Kinnali or kinnari (a half-man and half bird creature). Once King Phommathat of Benares travelled lonely into the Himalaya forest for hunting, he saw a kinnali who was so beautiful staying with her husband, kinnala. He was suddenly fallen in love with her and wanted her to become his own wife. Thus, he shot her husband by his archer and persuaded her to become his wife. Kinnali rejected his offer. Moreover, she condemned at him as a bad man. She stayed alongside her husband and cried. When the king went away, Indra came and poured the holy water on kinnala, then he revived.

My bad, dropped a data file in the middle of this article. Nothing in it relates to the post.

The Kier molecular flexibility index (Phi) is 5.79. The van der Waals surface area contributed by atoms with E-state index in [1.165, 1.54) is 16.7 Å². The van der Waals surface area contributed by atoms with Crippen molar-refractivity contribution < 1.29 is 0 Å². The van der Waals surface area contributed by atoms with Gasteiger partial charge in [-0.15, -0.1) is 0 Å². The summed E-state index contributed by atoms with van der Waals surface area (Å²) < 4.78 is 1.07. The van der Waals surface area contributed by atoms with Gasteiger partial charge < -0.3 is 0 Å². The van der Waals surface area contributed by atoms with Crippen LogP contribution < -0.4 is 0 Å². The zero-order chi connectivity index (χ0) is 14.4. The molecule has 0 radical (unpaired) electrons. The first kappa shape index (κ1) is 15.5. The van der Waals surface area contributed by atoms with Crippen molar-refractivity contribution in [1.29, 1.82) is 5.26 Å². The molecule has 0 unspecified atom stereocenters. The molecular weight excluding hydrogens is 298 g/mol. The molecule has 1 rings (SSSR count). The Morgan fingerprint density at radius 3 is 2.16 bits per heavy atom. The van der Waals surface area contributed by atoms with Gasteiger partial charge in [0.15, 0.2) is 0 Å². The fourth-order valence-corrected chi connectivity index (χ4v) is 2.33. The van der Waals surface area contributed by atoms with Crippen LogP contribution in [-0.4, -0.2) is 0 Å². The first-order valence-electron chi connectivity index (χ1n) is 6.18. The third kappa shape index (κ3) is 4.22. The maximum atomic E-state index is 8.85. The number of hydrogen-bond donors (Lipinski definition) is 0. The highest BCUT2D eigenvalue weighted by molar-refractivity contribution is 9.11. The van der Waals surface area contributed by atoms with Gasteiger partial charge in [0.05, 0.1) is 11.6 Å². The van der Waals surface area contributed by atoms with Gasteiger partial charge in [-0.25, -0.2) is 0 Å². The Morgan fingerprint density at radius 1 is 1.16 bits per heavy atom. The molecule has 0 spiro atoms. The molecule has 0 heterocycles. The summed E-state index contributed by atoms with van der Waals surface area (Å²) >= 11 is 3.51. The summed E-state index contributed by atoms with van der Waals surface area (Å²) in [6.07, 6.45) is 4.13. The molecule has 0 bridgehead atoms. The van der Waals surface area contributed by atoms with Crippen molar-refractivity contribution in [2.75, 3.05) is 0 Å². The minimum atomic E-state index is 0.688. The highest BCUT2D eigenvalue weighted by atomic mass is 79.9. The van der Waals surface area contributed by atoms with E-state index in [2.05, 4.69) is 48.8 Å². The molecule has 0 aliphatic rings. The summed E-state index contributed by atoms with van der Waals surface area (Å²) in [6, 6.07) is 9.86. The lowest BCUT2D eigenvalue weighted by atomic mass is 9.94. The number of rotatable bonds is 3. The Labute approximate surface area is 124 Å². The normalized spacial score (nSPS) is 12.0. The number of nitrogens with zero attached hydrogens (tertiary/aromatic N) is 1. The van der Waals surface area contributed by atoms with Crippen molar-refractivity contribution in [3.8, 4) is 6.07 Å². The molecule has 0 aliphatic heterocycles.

Folio 10 on the verso side: In Culasakkarat thousand 2 hundred 85 (correspond to CS 1285, a ka khai year, on the second waxing day of the third [lunar] month, the fourth day of the week (Wednesday). The writing of this manuscript had been finished at noon between 10.30-12.00 o’clock. Nen (novice) Thongdee had the ardent religious faith to sponsor the making of this manuscript entitled Samat Kinnali, to support the Teachings of the Buddha. May my wishes and desires be fulfilled. Sādhu sādhu anumodhāmi dhuvaṃ niccaṃ (Well! We say amaen). The scribe was Thit (Mr. ex-monk) Bounthan from Chantai village. May I share much merit, please. Monks and novices, please consider if there is any mistake, do not laugh at me please. I have been being a monk for a long time, my hand is tough. Little girls, do not laughing at me please.